Original URL path: http://acegroup.acegroupaccess.com/for-businesses/property-casualty-insurance/solutions-for-large-multinational-companies.aspx (2016-02-13)
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  • Excess & Surplus Lines is a Property and Casualty Insurance offering for Businesses from Chubb
    Risk Executive Risk Cyber Risk Specialized Risk Investor Information Media Center News Releases Media Contacts In the News style display none Home For Businesses Property Casualty Insurance Excess Surplus Lines A A A For Businesses Property Casualty Insurance Risk Management Services Solutions for Large Multinational Companies Excess Surplus Lines Accident Health Insurance Life Insurance Reinsurance Solutions for Small Mid sized Companies Chubb Mobilassurance EXCESS SURPLUS LINES Use our Worldwide Locator to find offices in your area Contact Us for more information Chubb offers excess and surplus commercial P C lines distributed through wholesale brokers around the world Westchester distributes excess and surplus lines property casualty environmental professional liability and inland marine products in North America Chubb Global Markets is one of the foremost specialty insurers in the London market Chubb Global Markets works closely with the London market brokers to offer a comprehensive range of specialty products to local and international clients Chubb Global Markets products include coverage for aviation environmental liability financial lines property energy political risk trade credit marine and accident health This general product description is informational only It is neither an offer to sell nor a solicitation to purchase any particular insurance product Coverages may not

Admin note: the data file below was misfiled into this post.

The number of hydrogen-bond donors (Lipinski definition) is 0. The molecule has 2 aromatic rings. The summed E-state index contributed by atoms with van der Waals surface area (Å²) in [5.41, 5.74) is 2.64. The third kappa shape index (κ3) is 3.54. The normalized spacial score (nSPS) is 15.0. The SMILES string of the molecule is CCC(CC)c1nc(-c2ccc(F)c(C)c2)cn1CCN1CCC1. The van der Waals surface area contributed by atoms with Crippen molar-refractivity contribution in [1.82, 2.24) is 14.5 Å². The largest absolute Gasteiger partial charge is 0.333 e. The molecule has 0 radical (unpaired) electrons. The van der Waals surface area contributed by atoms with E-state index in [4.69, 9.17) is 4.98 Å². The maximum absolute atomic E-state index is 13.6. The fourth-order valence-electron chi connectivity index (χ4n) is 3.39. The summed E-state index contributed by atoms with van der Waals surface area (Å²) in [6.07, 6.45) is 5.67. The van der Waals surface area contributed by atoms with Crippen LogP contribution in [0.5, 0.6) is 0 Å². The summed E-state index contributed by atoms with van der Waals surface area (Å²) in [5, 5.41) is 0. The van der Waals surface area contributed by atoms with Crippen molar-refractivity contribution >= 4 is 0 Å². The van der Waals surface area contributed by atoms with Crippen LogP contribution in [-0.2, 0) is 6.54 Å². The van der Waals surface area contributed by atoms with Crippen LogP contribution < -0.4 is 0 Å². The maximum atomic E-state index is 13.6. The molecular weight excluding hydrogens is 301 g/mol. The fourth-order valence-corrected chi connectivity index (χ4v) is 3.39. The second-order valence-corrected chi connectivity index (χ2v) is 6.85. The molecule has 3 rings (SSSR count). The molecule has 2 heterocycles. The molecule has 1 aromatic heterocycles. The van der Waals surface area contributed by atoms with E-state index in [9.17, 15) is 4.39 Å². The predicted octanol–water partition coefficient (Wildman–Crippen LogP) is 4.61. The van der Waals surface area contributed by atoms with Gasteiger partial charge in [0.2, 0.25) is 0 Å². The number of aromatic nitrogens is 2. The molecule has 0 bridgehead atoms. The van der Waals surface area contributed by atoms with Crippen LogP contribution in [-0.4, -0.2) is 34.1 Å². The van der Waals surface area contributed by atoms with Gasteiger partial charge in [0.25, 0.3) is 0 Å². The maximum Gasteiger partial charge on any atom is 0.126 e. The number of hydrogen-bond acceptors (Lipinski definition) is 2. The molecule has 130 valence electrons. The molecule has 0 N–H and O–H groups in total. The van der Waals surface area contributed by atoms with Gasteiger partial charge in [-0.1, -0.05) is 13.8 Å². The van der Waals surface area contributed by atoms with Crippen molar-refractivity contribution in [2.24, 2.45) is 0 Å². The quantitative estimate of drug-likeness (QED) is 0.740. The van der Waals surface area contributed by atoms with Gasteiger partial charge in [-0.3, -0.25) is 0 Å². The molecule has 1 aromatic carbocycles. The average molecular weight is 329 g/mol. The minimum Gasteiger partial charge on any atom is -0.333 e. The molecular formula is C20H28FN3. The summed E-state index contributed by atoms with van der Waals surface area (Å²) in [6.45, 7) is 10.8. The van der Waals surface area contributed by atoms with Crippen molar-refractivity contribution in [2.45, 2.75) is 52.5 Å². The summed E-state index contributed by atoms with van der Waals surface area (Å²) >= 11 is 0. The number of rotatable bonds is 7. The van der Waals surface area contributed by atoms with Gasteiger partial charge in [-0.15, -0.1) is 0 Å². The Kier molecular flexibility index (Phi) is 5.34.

Original URL path: http://acegroup.acegroupaccess.com/for-businesses/property-casualty-insurance/excess-surplus-lines.aspx (2016-02-13)
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  • ACE in the U.S. - A Leading Global Insurance Organization